If you’re just joining the Institute, welcome! The Institute of Official Cheer has been on the internet since 1996 or so; it goes fallow for a while, then springs to life with an enormous new project, gets some half-baked redesign based on some fancy I got that looked good right up until I uploaded it.

This is the most recent example of that, I suppose.

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That's what I said when I redid the site in 2014. I went on, as I am wont to do:

"The site’s been redone top to bottom, with a few exceptions that redesigning would only spoil. (Still haven’t redone Stagland.)"

Still haven't.

Note: I wrote the above in 2019. Still haven't.

I suppose I will some day, but other projects have taken over the role of the Institute. A lot of stuff gets off-loaded into Miscellany, which is a catch-all for ephemera, and not always intended to be amusing. (Although it is sometimes. I hope.)

NOTE: Two sites have been moved. The entirety of Comic Sins has been given its own top-level site! It's here.

Likewise for the Seventies, which is now part of the utterly inessential Decades Project. It's here.

Lileks

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There was a time I thought this place was the height of gauche and kitsch, and while that's still the case . . . I've grown to love it. Go HERE.

 

 

The website that put lileks.com on the map for its 15 minutes. It's been updated throughout the years. Go HERE.

 

 

Every few years I'll get mail explaining why underwear elastic was so poor in the 50s. But they can't explain the celery. Go HERE.

 

 

The ghastly designs forced on decent, hard-working Americans by the trend-setters. There's no justice, but there is this site. It's the original 1999 version of the site, revived for the present. Go HERE.

 

   

 

The return - and total revision - of an ancient site. Advertising art repurposed as Actual Art, complete with pretentious commentary! Go HERE.

 

 

 

 

     

 

 

 

DIY crafts fun with egg cartons and Elmer's Glue! Garage sale junk, in other words. It's HERE.

 

 

 

A small selection of promotional material for short-lived animation of the early 70s. HERE you go.

 

 

A site from the early days of the Institute: old advertising mascots who no longer have a job. Arriving later in 2020.

 

 

 

An appreciation of a long-forgotten abstract artist whose work was literally under our noses all this time.

 

   

 

A panoply of the most curious ads from the 30s through the 70s. This tumblr ran from 2014 to 2017 or so. Go HERE.

 

 

 

 

 

 

 

     

 

 
English Fashion in the 60s and 70s. Yikes.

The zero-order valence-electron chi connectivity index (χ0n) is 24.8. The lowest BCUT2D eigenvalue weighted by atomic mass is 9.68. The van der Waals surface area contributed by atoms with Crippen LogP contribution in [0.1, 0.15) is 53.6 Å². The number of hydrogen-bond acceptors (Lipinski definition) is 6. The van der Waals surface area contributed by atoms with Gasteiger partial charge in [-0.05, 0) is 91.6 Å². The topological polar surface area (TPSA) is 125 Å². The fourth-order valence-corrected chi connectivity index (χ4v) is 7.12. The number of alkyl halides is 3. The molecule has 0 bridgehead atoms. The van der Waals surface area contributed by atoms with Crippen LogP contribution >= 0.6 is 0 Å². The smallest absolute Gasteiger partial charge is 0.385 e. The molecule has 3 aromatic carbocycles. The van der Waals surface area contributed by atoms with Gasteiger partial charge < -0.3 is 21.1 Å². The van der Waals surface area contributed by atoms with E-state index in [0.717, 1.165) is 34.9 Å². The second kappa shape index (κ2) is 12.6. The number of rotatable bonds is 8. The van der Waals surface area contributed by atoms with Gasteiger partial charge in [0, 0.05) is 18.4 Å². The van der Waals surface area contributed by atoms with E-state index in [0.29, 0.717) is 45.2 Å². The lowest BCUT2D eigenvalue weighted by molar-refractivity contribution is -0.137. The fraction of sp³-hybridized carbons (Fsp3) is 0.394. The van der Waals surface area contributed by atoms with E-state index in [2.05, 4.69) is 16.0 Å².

Whoa, Nellie. A collection of men's fashion photography from the 50s, 60s and - shudder - the 70s. Go HERE

 
 

 

Vacation Pamphlets! From the Dells to the Ozark Deeee-lights. Go HERE.

 

 

He escaped the Orange Plague to bring you MEAT. Let's go HERE and read all about him.

 
 
In 1949, the Sunbeam Bread company put out a comic book to get kids to eat bread. Their secret weapon: an interminable history lesson that tied the jobs of iron miners and classical violinists to your toast. LINK.  

 

A salute to everything deeply creepy about 50s and 60s "men's" mags. Old site long due for a redesign. Go HERE.

 
 

An old collection of weary japery from the 20s, interspersed with hangover remedies. Go HERE.

  For years the Institute sent out a monthly magazine, the American Home Ironizer; here are some selections from the archives. Updated as our ongoing digitization of the archives continues. (Old site, c. 2000; updated 2012.) LINK.
 

 

 
How do you get kids to eat right and take their vitamins? Simple - scare the urine out of them with hideous meat collages! Meet the Dayalets - they're child-tested and doctor approved. LINK.   Before the personal computer came along, companies sold their big iron with carefully staged promotional photos. Thrill to the yesteryear mainframes and the bouffanted women who loved them! Go HERE.
 

 
A pamphlet describing the Glories of Socialist Opera! Please to be enjoying. LINK.   For years, newspapers could always rely on a dog photo to soften the grim news of the day. It was a boon for humans; we like dogs. It was hell on the dogs. A collection of newspaper photos from the 40s, 50s and 60s. LINK.